It happened that the king himself passed through the gallery during this debate, and, smiling at the mistake of the dervise, asked him how he could possibly be so dull as not to distinguish a palace from a caravansary? "Sir," says the dervise, "give me leave to ask your majesty a question or two. Who were the persons that lodged in this house when it was first built?" The king replied, "My ancestors." "And who," said the dervise,




was the last person that lodged here?" The king replied, My father." "And who is it," said the dervise, "that lodges here at present?" The king replied, "It is myself." who," said the dervise, “will be here after you?" The king answered, "The young prince, my son." "Ah, sir," said the dervise, "a house that changes its inhabitants so often, and receives such a perpetual succession of guests, is not a palace but a caravansary."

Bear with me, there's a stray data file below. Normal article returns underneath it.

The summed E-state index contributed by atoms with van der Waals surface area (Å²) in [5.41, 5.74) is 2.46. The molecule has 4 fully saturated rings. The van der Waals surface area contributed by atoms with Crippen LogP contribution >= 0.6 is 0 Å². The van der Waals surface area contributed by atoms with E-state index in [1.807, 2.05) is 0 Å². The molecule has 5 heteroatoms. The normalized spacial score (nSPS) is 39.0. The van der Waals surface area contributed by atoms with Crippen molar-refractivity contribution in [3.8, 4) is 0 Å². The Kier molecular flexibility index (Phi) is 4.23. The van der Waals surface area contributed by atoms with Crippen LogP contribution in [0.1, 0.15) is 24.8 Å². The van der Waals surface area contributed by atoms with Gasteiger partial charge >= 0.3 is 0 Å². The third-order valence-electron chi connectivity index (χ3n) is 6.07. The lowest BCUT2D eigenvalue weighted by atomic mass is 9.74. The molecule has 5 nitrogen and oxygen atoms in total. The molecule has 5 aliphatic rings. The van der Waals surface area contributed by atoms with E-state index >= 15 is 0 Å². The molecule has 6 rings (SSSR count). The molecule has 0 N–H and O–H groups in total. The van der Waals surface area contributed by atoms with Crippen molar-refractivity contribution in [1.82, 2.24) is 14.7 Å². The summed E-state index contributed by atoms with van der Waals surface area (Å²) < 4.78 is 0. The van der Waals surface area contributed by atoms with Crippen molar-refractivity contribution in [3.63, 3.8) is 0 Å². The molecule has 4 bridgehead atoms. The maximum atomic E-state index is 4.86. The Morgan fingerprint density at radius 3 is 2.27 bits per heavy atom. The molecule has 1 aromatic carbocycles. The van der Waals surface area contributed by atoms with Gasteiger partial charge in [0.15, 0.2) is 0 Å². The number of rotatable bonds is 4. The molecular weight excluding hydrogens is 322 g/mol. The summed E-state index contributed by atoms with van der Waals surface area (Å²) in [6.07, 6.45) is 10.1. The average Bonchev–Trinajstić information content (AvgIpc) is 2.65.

Evening Nymu.

Abide with us: for it is toward evening, and the day is far spent.-
St. Luke xxiv., 29.

IS gone, that bright and orbid blaze,
Fast fading from our wistful gaze;
Yon mantling cloud has hid from sight
The last faint pulse of quivering light.
In darkness and in weariness

The traveller on his way must press,
No gleam to watch on tree or tower,
Whiling away the lonesome hour.
Sun of my soul! Thou Saviour dear,
It is not night if Thou be near:
Oh! may no earth-born cloud arise
To hide Thee from Thy servant's eyes.
When round Thy wondrous works below
My searching, rapturous glance I throw,
Tracing out Wisdom, Power, and Love,
In earth or sky, in stream or grove ;
Or, by the light Thy words disclose,
Watch Time's full river as it flows,
Scanning Thy gracious Providence,
Where not too deep for mortal sense :
When with dear friends sweet talk I hold,
And all the flowers of life unfold,

Let not my heart within me burn,
Except in all I Thee discern.

When the soft dews of kindly sleep
My wearied eyelids gently steep,
Be my last thought, how sweet to rest
For ever on my Saviour's breast.

Abide with me from morn till eve,
For without Thee I cannot live :
Abide with me when night is nigh,
For without Thee I dare not die.

Thou framer of the light and dark,

Steer through the tempest Thine own ark :


Amid the howling wintry sea

We are in port if we have Thee. *

*Then they willingly received him into the ship: and immediately the

ship was at the land whither they went.-St. John vi., 21.